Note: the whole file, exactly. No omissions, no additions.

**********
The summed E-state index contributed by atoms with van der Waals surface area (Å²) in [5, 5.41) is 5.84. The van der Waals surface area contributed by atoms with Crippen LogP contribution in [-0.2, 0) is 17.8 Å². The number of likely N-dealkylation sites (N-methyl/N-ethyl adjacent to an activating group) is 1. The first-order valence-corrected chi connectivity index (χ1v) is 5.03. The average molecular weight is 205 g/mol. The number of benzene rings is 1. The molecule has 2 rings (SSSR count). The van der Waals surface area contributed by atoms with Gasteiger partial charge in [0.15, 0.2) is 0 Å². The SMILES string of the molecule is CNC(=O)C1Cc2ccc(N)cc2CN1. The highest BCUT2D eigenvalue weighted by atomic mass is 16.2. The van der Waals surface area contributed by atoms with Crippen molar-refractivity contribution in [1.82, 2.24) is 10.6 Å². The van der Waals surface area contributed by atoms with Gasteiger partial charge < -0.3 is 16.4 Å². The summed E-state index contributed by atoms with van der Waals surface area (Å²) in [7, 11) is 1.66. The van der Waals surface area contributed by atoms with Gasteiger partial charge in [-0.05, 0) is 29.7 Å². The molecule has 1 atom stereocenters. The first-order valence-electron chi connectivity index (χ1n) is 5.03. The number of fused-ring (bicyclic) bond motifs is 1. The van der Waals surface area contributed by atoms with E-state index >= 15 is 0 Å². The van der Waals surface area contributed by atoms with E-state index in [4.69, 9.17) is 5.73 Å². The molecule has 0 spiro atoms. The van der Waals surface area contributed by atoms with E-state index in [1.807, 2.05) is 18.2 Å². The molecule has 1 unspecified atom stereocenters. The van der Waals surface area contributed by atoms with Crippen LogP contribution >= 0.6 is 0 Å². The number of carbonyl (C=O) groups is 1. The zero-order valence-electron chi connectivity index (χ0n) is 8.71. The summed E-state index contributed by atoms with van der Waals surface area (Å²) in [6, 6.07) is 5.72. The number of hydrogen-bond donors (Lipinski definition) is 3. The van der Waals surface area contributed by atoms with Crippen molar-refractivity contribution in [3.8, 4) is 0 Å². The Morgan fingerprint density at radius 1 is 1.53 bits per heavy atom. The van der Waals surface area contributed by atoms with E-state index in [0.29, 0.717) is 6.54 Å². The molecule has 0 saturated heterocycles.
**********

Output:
The summed E-state index contributed by atoms with van der Waals surface area (Å²) in [5, 5.41) is 5.84. The van der Waals surface area contributed by atoms with Crippen LogP contribution in [-0.2, 0) is 17.8 Å². The number of likely N-dealkylation sites (N-methyl/N-ethyl adjacent to an activating group) is 1. The first-order valence-corrected chi connectivity index (χ1v) is 5.03. The average molecular weight is 205 g/mol. The number of benzene rings is 1. The molecule has 2 rings (SSSR count). The van der Waals surface area contributed by atoms with Gasteiger partial charge in [0.15, 0.2) is 0 Å². The SMILES string of the molecule is CNC(=O)C1Cc2ccc(N)cc2CN1. The highest BCUT2D eigenvalue weighted by atomic mass is 16.2. The van der Waals surface area contributed by atoms with Crippen molar-refractivity contribution in [1.82, 2.24) is 10.6 Å². The van der Waals surface area contributed by atoms with Gasteiger partial charge < -0.3 is 16.4 Å². The summed E-state index contributed by atoms with van der Waals surface area (Å²) in [7, 11) is 1.66. The van der Waals surface area contributed by atoms with Gasteiger partial charge in [-0.05, 0) is 29.7 Å². The molecule has 1 atom stereocenters. The first-order valence-electron chi connectivity index (χ1n) is 5.03. The number of fused-ring (bicyclic) bond motifs is 1. The van der Waals surface area contributed by atoms with E-state index >= 15 is 0 Å². The van der Waals surface area contributed by atoms with E-state index in [4.69, 9.17) is 5.73 Å². The molecule has 0 spiro atoms. The van der Waals surface area contributed by atoms with E-state index in [1.807, 2.05) is 18.2 Å². The molecule has 1 unspecified atom stereocenters. The van der Waals surface area contributed by atoms with Crippen LogP contribution >= 0.6 is 0 Å². The number of carbonyl (C=O) groups is 1. The zero-order valence-electron chi connectivity index (χ0n) is 8.71. The summed E-state index contributed by atoms with van der Waals surface area (Å²) in [6, 6.07) is 5.72. The number of hydrogen-bond donors (Lipinski definition) is 3. The van der Waals surface area contributed by atoms with Crippen molar-refractivity contribution in [3.8, 4) is 0 Å². The Morgan fingerprint density at radius 1 is 1.53 bits per heavy atom. The van der Waals surface area contributed by atoms with E-state index in [0.29, 0.717) is 6.54 Å². The molecule has 0 saturated heterocycles.